Welcome to Scribd. Sign in or start your free trial to enjoy unlimited e-books, audiobooks & documents.Find out more
Standard view
Full view
of .
Look up keyword
Like this
0 of .
Results for:
No results containing your search query
P. 1
Ice Setting the Record Straight (Brainwash)

Ice Setting the Record Straight (Brainwash)

Ratings: (0)|Views: 297|Likes:
Published by Carlos Galindo
Ice's attempt to brainwash and cover up the negative effects of the 287(g) program.
Ice's attempt to brainwash and cover up the negative effects of the 287(g) program.

More info:

Published by: Carlos Galindo on Oct 01, 2010
Copyright:Attribution Non-commercial


Read on Scribd mobile: iPhone, iPad and Android.
download as PDF, TXT or read online from Scribd
See more
See less





Setting the Record Straight
The Center for Constitutional Rights (CCR), National Day Laborers’ Organizing Network (NDLON) and the Kathryn O. Greenberg Immigration Justice Clinic of the Benjamin N.Cardozo School of Law have publicly made several false claims about U.S. Immigration andCustoms Enforcement’s (ICE) Secure Communities strategy. The following document sets therecord straight with factual information about Secure Communities.CLAIM:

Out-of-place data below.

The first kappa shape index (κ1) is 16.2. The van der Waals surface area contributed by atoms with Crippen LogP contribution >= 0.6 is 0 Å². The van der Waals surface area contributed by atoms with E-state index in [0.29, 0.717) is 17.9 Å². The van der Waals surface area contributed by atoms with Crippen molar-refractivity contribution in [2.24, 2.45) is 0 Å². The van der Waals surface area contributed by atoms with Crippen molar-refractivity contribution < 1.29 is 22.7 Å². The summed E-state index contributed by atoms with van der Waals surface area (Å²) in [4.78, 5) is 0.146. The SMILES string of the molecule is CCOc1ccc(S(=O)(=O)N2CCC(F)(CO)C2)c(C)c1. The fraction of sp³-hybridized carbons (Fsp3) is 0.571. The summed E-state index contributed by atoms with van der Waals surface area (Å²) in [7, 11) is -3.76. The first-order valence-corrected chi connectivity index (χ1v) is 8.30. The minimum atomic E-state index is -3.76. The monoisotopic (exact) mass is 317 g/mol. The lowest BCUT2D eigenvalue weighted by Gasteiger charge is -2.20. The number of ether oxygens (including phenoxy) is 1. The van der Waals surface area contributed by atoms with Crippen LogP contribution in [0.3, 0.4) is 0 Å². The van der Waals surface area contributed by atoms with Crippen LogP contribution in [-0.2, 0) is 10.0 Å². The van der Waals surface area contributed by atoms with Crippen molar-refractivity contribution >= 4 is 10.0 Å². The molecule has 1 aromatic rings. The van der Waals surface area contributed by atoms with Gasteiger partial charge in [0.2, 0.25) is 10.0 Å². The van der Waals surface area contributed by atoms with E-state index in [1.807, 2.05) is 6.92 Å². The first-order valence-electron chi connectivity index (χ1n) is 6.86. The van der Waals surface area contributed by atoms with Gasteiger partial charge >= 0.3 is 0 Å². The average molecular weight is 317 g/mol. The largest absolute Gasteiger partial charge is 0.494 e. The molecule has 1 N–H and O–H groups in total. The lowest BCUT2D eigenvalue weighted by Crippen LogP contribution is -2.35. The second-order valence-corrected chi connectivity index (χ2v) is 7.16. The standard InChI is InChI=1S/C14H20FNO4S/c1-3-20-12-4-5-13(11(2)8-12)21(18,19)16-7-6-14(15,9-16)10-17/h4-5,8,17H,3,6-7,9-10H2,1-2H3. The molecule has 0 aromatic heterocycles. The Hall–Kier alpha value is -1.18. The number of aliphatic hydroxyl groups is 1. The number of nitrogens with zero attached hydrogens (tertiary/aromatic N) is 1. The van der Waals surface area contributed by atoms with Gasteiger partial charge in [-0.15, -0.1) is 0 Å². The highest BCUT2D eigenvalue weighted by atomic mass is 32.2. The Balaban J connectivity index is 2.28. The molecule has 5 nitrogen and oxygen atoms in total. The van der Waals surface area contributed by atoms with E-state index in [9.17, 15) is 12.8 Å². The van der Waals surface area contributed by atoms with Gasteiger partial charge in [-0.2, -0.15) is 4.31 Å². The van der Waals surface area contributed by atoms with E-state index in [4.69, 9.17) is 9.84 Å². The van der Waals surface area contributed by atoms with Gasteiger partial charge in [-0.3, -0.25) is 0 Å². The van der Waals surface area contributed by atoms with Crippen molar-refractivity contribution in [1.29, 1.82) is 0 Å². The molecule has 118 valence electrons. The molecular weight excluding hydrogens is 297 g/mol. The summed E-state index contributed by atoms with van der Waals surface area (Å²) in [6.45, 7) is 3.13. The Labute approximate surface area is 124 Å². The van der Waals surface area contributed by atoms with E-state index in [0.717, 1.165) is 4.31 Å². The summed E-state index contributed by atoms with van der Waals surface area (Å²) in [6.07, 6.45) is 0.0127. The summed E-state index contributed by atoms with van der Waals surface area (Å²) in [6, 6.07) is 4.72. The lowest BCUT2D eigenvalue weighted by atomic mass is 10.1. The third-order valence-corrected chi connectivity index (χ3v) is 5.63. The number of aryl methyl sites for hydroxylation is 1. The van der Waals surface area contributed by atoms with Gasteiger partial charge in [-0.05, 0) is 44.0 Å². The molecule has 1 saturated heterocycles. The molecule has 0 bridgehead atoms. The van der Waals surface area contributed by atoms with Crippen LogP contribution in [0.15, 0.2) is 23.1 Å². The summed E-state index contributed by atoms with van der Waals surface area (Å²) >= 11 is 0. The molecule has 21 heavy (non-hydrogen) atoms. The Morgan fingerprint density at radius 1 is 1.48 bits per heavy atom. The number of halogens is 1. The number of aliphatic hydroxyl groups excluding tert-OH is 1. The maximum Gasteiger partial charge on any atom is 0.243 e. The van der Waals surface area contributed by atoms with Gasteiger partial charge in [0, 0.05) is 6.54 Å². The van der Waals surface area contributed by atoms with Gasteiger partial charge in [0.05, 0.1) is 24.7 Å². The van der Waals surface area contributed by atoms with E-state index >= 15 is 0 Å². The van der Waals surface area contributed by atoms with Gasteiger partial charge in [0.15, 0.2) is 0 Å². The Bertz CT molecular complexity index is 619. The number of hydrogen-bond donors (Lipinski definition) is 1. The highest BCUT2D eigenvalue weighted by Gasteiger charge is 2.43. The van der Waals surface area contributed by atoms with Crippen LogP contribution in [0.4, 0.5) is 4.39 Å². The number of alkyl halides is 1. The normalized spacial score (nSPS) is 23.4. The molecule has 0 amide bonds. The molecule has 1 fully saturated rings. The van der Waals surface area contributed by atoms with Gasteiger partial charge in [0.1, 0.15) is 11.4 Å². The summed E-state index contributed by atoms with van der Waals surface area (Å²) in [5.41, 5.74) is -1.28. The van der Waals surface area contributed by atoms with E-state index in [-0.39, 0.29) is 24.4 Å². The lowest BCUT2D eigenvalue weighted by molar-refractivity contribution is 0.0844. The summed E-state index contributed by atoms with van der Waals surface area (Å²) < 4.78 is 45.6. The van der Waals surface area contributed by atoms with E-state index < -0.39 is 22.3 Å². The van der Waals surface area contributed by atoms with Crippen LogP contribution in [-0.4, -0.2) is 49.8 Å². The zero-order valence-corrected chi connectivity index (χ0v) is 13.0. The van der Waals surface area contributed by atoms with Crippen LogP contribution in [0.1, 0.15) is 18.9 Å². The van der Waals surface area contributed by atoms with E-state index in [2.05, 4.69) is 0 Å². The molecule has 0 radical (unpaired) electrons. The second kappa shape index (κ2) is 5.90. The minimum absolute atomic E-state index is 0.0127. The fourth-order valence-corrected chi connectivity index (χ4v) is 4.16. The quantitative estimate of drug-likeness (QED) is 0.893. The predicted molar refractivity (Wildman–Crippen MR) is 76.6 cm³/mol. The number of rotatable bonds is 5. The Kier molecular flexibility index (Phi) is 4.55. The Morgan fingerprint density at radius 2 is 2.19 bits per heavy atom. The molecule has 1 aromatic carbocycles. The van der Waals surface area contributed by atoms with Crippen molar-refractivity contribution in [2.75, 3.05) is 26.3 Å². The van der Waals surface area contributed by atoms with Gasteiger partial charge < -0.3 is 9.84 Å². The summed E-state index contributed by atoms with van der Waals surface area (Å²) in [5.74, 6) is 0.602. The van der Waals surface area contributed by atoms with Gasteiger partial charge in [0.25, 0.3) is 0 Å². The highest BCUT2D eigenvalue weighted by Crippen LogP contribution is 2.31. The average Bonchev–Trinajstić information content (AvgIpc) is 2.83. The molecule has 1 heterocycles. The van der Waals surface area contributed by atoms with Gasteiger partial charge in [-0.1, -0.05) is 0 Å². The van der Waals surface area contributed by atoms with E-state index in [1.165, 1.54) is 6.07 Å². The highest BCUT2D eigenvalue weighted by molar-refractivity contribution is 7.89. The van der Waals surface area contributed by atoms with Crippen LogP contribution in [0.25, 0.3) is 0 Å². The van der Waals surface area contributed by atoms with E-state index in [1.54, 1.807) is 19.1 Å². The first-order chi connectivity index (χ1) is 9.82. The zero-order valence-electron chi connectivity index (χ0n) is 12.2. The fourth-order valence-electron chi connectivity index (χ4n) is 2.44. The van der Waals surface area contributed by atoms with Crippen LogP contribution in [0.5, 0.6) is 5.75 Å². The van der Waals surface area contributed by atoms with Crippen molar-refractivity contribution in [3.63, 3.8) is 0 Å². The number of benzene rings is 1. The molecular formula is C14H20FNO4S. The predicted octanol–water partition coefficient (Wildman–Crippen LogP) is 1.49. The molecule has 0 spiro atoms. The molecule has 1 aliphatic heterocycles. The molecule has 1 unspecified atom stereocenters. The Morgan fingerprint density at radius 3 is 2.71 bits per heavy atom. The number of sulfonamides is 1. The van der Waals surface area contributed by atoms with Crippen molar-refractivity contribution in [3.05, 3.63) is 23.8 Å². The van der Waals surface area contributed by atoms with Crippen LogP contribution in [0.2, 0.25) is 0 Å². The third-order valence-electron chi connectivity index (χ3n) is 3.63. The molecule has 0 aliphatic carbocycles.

“While ICE officials have declared their intention to expand [SecureCommunities] into every jurisdiction in the country by 2013, information aboutthe nascent program has been scarce, and the development of operational detailshas been shrouded in secrecy.”
 FACT: ICE is committed to transparent and accountable immigration enforcement andcontinues to inform the public, non-governmental organizations, law enforcementagencies and other stakeholders about the Secure Communities strategy. ICEmakes information about Secure Communities available in various ways,including the following:
regular posting of information to the Secure Communities website(www.ice.gov/secure_communities
posting information to the ICE FOIA website(http://www.ice.gov/foia/readingroom.html